Not hungry

I’ve sat in a hot bath in a dark room and cried until my tears were the only water that warmed me. I’ve carefully tucked photos inside envelopes, inside the pages of books, and then deep inside drawers I don’t open. I’ve sat at my desk from dark morning til dark night to avoid those hours at home, alone. I’ve pleaded and bargained with gods I don’t believe in, guilty and still greedy for their salvation. I’ve sung our songs til I lose my voice. I’ve bought two wedding dresses in hope; I’ve put two wedding dresses away. I’ve tried to stop telling stories with you at their centre and quickly ran out of things to say. I’ve driven past the park you proposed in, seen its colours change with the seasons of many years. I’ve marked anniversaries that don’t mean anything anymore. I’ve woken in the dark with a start. I’ve spent long nights awake. I’ve kept photos of you on my phone, too scared to delete all. I’ve questioned what I did wrong. I’ve slipped into one of your shirts. I’ve waited for you to change your mind. I’ve wondered if I’m losing mine. I’ve sent you messages I regret. I’ve felt the ribs surface beneath my skin. I’ve watched the silver spread through my hair. I’ve seen my reflection in a mirror and wondered who I am. I’ve endured dreams that you have a child who’s not mine. I’ve loved you fiercely since we first stood at your mother’s grave; I’ve whispered to her, asked her to help me. I’ve lied to my friends and to myself. I’ve felt self-indulgent. I’ve felt helplessly sad. I’ve tried to forget you. I’ve imagined every way you might come back to me. I’ve had no appetite since you left.


I walk home from work on a chill midwinter night, music tucked inside my ears, wind whipping my hair and skinning my lips; a night when the sky is so dark and so deep you feel the earth will defy gravity to rid you from its surface, to fling you out into the depths. It’s dizzying and exhilarating. Nowhere in the world do I feel lonelier than in my hometown; an environment so familiar I can reproduce every detail behind closed eyes, where I feel any absence with the startling burn of a fresh wound. Where days, weeks and months become so routine that one wrong step, one new route, or one missing link attracts the gaze of a curious spotlight amid the ordinary gloom.

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‘Would you date a guy with a really camp voice?’ I ask as we pass a tall, smartly dressed young man speaking to his friends with certain flair. ‘Ummmmm, would I date myself, you mean?’ he answers with a sly sideways glance, ‘why yes, yes I would.’ I try to protest that he doesn’t sound that effeminate but I’m cut off. ‘Sometimes on the phone people think I’m a woman, you know. Like, they’ll ask my name and when I tell them they say, “oh, that’s an interesting name for a woman”’. I howl with laughter on the fourth floor of Westfield, tripping over my penny loafers with glee.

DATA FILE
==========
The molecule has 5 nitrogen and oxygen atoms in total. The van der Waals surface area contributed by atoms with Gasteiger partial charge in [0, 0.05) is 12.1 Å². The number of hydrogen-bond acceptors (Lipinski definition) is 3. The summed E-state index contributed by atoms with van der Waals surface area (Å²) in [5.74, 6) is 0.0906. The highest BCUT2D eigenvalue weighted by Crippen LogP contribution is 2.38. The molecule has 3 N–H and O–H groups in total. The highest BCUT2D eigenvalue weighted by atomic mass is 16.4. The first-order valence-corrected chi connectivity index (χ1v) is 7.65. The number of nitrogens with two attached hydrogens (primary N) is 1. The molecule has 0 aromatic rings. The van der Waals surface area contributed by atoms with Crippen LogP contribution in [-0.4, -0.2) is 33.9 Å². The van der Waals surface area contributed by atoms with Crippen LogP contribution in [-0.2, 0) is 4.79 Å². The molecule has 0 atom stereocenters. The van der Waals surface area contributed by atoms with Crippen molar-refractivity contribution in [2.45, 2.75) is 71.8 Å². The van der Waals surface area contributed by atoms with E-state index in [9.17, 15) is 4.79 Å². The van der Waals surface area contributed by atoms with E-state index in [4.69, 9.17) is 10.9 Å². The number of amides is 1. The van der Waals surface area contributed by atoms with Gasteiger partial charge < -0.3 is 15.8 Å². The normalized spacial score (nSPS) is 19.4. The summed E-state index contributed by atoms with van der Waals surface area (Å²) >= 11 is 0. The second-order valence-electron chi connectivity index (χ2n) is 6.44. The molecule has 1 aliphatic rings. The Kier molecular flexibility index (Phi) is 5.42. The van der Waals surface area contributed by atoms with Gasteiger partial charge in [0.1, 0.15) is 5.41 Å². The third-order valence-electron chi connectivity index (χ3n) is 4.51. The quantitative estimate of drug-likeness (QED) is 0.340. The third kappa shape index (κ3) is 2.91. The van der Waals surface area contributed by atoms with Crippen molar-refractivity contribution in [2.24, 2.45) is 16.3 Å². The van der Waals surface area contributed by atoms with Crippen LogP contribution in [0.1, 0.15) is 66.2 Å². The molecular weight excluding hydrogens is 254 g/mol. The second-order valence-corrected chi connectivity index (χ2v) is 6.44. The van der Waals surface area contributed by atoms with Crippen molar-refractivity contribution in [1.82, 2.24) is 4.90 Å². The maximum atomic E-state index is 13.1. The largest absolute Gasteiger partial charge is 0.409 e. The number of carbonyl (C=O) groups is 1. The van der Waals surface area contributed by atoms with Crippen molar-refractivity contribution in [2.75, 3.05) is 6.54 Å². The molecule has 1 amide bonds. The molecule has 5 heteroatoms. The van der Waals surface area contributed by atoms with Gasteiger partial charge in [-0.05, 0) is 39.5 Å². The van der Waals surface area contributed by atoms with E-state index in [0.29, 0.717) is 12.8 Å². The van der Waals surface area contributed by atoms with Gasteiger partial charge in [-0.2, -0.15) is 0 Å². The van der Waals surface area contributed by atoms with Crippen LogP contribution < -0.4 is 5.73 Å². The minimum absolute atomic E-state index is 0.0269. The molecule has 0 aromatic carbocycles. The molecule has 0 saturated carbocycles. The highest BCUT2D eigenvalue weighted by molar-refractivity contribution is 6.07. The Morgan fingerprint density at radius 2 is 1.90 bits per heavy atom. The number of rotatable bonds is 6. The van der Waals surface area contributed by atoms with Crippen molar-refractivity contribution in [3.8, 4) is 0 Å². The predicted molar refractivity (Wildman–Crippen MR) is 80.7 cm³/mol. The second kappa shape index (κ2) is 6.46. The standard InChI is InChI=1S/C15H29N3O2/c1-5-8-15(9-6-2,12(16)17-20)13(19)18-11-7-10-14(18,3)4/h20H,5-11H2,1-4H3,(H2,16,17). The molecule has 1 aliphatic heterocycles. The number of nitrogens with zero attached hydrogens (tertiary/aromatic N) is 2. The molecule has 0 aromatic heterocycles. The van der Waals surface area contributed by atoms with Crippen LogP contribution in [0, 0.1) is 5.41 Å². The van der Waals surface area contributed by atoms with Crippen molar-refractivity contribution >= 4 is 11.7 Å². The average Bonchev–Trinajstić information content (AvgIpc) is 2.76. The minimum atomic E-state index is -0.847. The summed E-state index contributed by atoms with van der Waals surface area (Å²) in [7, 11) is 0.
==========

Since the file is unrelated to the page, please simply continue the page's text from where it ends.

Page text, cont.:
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For a while in my mid-teens I was very afraid and spent a lot of time inside, alone. That should be the dictionary definition of agoraphobia, not ‘an abnormal fear of being in crowds, public places, or open areas, sometimes accompanied by anxiety attacks.’ But there you go. Inevitably I’m asked ‘What were you so afraid of?’ but I didn’t know how to answer then and I don’t know how to answer now, half my life later. The only way I can articulate it is actually hopelessly inarticulate: I was afraid of everything that could happen. So I stayed inside where I felt safe.

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We grew up together. We hid under the kitchen table and ate slice after slice of buttered bread together. We collected tadpoles from the pond and watched them grow into frogs together. We drew endless sketches of dream wedding dresses with Disney Princess puffy sleeves and full skirts together. We swung round and round on the Hills Hoist together. We got in trouble for swinging on the Hills Hoist together. We played Peaches in Super Mario 2 together. We mastered Sonic the Hedgehog together. We turned seven years old together. We went to primary school together and sometimes ate lunch together. We hung out after school together and on the weekends we lived together. We turned our noses up at the tentacles lurking in exotic seafood soup together and gorged on Tiny Teddies together. We went to slumber parties together. We played characters from Beverly Hills 90210 in annual home movies together. We took fistfuls of after dinner mints from the Black Stump restaurant together. We played wonky piano duets together. We turned ten together. We went out in matching outfits together. We learned all the words to The Little Mermaid soundtrack and belted them out together. We fasted the 40 Hour Famine then refueled with her mum’s sublime Filipino cooking together. We wandered through the crowds at our parents’ parties together. We dreamed of being Belle and Ariel and Princess Jasmine together. We became obsessed with Michael Jackson together. We went to high school together. We took a photography class and spooled film in a dark room together. We turned 21 together. We worked together and when we hated our jobs we rallied together. We held each other close at her father’s wake and we cried together.

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